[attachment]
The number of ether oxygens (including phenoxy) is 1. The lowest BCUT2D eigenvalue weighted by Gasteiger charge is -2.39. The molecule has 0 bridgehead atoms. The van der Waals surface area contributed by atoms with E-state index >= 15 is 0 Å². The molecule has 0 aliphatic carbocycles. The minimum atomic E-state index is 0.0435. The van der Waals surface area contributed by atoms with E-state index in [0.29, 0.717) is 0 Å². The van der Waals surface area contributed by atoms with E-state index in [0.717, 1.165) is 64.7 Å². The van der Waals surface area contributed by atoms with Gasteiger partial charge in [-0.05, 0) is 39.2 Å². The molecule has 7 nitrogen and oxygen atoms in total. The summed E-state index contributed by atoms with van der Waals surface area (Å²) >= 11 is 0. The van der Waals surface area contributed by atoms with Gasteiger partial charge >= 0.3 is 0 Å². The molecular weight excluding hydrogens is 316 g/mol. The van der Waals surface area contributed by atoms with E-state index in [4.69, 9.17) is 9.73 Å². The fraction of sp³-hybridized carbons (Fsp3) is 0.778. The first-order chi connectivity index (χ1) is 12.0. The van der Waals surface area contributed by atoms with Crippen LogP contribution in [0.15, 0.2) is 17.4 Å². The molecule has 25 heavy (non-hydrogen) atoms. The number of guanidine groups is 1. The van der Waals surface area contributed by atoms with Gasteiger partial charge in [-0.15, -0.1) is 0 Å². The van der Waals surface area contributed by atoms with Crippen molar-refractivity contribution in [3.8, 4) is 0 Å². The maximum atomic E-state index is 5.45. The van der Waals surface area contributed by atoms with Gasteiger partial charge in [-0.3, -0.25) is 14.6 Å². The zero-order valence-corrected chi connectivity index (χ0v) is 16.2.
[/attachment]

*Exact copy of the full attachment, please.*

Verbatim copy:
The number of ether oxygens (including phenoxy) is 1. The lowest BCUT2D eigenvalue weighted by Gasteiger charge is -2.39. The molecule has 0 bridgehead atoms. The van der Waals surface area contributed by atoms with E-state index >= 15 is 0 Å². The molecule has 0 aliphatic carbocycles. The minimum atomic E-state index is 0.0435. The van der Waals surface area contributed by atoms with E-state index in [0.29, 0.717) is 0 Å². The van der Waals surface area contributed by atoms with E-state index in [0.717, 1.165) is 64.7 Å². The van der Waals surface area contributed by atoms with Gasteiger partial charge in [-0.05, 0) is 39.2 Å². The molecule has 7 nitrogen and oxygen atoms in total. The summed E-state index contributed by atoms with van der Waals surface area (Å²) >= 11 is 0. The van der Waals surface area contributed by atoms with Gasteiger partial charge >= 0.3 is 0 Å². The molecular weight excluding hydrogens is 316 g/mol. The van der Waals surface area contributed by atoms with E-state index in [4.69, 9.17) is 9.73 Å². The fraction of sp³-hybridized carbons (Fsp3) is 0.778. The first-order chi connectivity index (χ1) is 12.0. The van der Waals surface area contributed by atoms with Crippen LogP contribution in [0.15, 0.2) is 17.4 Å². The molecule has 25 heavy (non-hydrogen) atoms. The number of guanidine groups is 1. The van der Waals surface area contributed by atoms with Gasteiger partial charge in [-0.15, -0.1) is 0 Å². The van der Waals surface area contributed by atoms with Crippen molar-refractivity contribution in [3.8, 4) is 0 Å². The maximum atomic E-state index is 5.45. The van der Waals surface area contributed by atoms with Gasteiger partial charge in [-0.3, -0.25) is 14.6 Å². The zero-order valence-corrected chi connectivity index (χ0v) is 16.2.